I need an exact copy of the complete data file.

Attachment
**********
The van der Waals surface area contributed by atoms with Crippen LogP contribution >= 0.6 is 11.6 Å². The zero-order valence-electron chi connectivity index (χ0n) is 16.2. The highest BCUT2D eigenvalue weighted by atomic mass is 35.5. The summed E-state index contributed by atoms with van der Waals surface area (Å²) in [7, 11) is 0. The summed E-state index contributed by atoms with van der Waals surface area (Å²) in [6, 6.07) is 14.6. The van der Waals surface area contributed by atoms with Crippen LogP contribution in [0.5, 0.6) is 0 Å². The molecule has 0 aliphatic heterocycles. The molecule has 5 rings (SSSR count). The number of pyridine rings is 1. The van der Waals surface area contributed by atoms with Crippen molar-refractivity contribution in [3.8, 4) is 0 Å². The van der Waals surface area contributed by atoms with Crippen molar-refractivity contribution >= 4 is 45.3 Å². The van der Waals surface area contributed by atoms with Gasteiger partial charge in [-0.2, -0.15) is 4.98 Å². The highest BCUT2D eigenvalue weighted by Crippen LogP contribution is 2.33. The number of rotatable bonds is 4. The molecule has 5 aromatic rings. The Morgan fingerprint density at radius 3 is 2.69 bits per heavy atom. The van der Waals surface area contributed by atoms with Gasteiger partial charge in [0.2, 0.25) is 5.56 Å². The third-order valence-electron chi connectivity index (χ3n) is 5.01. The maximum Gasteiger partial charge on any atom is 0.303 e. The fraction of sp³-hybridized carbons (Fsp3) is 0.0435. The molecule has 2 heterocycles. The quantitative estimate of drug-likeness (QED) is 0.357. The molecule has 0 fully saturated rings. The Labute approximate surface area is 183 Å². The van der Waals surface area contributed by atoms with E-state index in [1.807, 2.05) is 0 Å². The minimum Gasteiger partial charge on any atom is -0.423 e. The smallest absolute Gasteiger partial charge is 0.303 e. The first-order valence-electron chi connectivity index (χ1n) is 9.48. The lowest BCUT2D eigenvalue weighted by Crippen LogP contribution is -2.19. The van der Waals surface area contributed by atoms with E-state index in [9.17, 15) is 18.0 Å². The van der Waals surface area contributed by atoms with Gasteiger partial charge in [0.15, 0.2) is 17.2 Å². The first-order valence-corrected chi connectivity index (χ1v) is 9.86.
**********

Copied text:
The van der Waals surface area contributed by atoms with Crippen LogP contribution >= 0.6 is 11.6 Å². The zero-order valence-electron chi connectivity index (χ0n) is 16.2. The highest BCUT2D eigenvalue weighted by atomic mass is 35.5. The summed E-state index contributed by atoms with van der Waals surface area (Å²) in [7, 11) is 0. The summed E-state index contributed by atoms with van der Waals surface area (Å²) in [6, 6.07) is 14.6. The van der Waals surface area contributed by atoms with Crippen LogP contribution in [0.5, 0.6) is 0 Å². The molecule has 0 aliphatic heterocycles. The molecule has 5 rings (SSSR count). The number of pyridine rings is 1. The van der Waals surface area contributed by atoms with Crippen molar-refractivity contribution in [3.8, 4) is 0 Å². The van der Waals surface area contributed by atoms with Crippen molar-refractivity contribution >= 4 is 45.3 Å². The van der Waals surface area contributed by atoms with Gasteiger partial charge in [-0.2, -0.15) is 4.98 Å². The highest BCUT2D eigenvalue weighted by Crippen LogP contribution is 2.33. The number of rotatable bonds is 4. The molecule has 5 aromatic rings. The Morgan fingerprint density at radius 3 is 2.69 bits per heavy atom. The van der Waals surface area contributed by atoms with Gasteiger partial charge in [0.2, 0.25) is 5.56 Å². The third-order valence-electron chi connectivity index (χ3n) is 5.01. The maximum Gasteiger partial charge on any atom is 0.303 e. The fraction of sp³-hybridized carbons (Fsp3) is 0.0435. The molecule has 2 heterocycles. The quantitative estimate of drug-likeness (QED) is 0.357. The molecule has 0 fully saturated rings. The Labute approximate surface area is 183 Å². The van der Waals surface area contributed by atoms with E-state index in [1.807, 2.05) is 0 Å². The minimum Gasteiger partial charge on any atom is -0.423 e. The smallest absolute Gasteiger partial charge is 0.303 e. The first-order valence-electron chi connectivity index (χ1n) is 9.48. The lowest BCUT2D eigenvalue weighted by Crippen LogP contribution is -2.19. The van der Waals surface area contributed by atoms with E-state index in [9.17, 15) is 18.0 Å². The van der Waals surface area contributed by atoms with Gasteiger partial charge in [0.15, 0.2) is 17.2 Å². The first-order valence-corrected chi connectivity index (χ1v) is 9.86.